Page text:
The first 300 pages of this “thriller” is a snoozefest, but right about page 300 it turns into a real page turner. The plot is good if you have the patience to wait for it to develop.
Vaughn and Benny are two South African detectives with problems – one with weight and one with alcohol. The book begins with a wild gunfight that is totally irrelevant to the rest of the book. The two detectives are demoted over something that happened in a previous book and which is shamelessly promoted. They end up with lower rank in a sleepy, wealthy suburb working a missing person case. ZZZ. Meanwhile we meet Sandra, a young and comely realtor who is married to a professor on sabbatical. They’re in financial trouble, and since hubby is writing a novel, i.e. not bringing in any dough, she needs to make some money as they can’t meet the mortgage payment. A lecherous millionaire wants her to sell a wine estate he controls, but he tells her lasciviously, the commission “doesn’t come for free.” Thus starts the story of the real estate deal from hell. What does this have to do with Vaughn and Benny? Nothing until the last quarter of the book, but it does all come together in quite an entertaining way.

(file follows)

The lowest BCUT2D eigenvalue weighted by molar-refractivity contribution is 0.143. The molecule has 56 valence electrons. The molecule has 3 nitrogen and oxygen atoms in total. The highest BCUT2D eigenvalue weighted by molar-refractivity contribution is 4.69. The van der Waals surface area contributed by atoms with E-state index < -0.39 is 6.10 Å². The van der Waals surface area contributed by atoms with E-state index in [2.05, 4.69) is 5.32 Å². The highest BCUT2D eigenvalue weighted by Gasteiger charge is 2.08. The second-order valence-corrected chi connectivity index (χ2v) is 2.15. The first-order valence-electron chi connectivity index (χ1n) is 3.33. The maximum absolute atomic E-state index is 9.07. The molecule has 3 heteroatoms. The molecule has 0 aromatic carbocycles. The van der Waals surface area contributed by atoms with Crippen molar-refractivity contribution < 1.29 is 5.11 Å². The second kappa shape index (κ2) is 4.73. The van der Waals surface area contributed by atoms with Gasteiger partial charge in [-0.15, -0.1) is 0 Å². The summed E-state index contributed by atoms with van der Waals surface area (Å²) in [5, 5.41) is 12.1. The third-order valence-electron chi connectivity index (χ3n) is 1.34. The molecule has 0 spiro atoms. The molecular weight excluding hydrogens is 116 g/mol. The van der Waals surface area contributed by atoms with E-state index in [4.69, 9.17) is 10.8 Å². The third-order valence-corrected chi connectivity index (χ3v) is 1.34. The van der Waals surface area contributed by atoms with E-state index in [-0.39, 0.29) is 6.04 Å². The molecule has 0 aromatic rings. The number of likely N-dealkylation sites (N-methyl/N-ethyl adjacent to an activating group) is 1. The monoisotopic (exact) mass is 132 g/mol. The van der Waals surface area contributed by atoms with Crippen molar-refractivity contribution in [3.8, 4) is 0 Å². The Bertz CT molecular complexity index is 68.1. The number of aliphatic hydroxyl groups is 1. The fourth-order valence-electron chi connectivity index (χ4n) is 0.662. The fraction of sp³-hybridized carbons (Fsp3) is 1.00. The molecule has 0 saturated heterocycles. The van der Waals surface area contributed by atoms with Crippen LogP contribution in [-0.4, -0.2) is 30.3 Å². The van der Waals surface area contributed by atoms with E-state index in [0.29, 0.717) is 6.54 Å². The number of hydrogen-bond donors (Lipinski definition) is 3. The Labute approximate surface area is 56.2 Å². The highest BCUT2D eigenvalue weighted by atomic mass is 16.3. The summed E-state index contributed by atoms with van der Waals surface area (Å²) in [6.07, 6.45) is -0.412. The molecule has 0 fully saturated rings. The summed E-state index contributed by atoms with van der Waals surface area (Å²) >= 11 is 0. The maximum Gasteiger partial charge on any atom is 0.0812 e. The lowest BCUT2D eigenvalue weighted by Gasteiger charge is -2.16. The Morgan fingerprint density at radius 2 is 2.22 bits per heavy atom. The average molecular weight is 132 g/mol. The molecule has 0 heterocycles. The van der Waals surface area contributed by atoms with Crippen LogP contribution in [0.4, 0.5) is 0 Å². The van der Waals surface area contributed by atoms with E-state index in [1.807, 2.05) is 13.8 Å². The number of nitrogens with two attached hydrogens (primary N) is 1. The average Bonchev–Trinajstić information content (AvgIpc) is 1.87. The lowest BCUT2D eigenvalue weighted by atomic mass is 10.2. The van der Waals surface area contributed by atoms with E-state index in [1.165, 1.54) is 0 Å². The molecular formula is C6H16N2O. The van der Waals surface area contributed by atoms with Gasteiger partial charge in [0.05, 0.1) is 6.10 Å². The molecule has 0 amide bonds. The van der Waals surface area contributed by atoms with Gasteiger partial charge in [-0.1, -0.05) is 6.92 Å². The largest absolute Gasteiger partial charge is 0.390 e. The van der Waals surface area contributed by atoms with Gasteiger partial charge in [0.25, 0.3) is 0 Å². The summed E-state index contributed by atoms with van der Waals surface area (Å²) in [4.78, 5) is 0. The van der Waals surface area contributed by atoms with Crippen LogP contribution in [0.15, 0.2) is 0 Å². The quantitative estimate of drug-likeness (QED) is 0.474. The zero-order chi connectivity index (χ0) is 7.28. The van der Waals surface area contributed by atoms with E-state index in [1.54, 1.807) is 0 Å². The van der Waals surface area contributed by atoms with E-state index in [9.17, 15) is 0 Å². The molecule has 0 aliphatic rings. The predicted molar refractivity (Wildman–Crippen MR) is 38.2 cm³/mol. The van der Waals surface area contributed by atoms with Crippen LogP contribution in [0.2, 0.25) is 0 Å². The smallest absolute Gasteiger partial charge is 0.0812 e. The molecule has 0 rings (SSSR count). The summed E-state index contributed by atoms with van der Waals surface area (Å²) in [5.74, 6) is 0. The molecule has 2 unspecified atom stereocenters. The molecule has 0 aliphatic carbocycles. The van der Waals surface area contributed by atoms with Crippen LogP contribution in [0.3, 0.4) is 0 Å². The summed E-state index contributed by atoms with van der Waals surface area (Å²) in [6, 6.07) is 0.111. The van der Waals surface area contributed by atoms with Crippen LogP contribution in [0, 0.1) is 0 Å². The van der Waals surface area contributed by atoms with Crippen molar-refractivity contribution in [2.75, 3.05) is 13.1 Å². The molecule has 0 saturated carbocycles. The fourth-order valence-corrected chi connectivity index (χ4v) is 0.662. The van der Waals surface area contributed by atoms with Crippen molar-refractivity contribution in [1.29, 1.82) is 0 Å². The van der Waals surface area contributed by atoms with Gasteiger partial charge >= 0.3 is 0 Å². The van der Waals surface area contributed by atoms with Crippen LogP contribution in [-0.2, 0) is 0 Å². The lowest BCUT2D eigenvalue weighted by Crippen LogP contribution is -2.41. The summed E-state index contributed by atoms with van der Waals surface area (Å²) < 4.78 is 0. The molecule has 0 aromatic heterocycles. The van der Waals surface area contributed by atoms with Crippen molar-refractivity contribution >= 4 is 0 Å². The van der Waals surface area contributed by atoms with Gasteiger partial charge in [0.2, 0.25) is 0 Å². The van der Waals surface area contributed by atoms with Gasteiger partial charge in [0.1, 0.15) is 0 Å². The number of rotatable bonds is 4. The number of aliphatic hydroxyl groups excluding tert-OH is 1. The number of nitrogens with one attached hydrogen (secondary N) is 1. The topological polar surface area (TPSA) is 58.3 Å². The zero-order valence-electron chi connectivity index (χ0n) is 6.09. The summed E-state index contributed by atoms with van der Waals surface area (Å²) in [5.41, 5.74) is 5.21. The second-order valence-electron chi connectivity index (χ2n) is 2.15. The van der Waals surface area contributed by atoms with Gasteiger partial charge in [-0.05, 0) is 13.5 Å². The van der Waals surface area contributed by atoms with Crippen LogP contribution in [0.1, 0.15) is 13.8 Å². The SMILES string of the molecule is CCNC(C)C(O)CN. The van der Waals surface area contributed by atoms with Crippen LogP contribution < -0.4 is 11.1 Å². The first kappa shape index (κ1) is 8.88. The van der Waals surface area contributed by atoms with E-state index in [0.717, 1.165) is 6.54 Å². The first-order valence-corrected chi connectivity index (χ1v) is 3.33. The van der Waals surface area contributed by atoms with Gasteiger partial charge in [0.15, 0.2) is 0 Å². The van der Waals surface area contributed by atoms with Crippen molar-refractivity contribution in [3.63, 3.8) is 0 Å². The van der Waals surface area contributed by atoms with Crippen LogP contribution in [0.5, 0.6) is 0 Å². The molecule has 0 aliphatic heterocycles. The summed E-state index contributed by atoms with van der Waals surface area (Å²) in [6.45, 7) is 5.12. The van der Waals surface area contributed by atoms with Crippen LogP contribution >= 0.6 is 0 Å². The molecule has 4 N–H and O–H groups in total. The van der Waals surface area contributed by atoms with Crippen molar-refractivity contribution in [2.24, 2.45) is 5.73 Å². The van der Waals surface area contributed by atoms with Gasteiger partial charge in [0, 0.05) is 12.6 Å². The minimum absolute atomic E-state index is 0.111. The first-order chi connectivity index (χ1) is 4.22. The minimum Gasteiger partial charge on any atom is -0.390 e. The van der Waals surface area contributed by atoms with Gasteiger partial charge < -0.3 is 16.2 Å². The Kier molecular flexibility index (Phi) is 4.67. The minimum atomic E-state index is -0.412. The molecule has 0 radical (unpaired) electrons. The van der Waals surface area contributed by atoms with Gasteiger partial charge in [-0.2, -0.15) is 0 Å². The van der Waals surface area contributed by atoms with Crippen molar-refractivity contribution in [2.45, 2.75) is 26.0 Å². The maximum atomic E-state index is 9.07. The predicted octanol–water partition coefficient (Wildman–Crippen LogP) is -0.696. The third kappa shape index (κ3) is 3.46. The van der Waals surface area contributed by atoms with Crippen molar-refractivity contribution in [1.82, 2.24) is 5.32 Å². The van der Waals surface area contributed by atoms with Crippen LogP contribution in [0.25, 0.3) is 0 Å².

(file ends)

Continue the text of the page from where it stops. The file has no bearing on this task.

The text is peppered with Afrikaans words and slang expressions. This gives it an interesting flavor, but can be somewhat distracting. There is a glossary at the end, which I didn’t discover until I was almost at the end. I kept getting off on tangents when looking up the terms on my phone. For us Yanks with no familiarity with South African geography or anything else it’s a bit challenging to follow at times, but it also carries with it a slight exotic flavor. In the end, I enjoyed it. I don’t know where the title comes from since there is no flood, dark or otherwise. This is the seventh book in the series.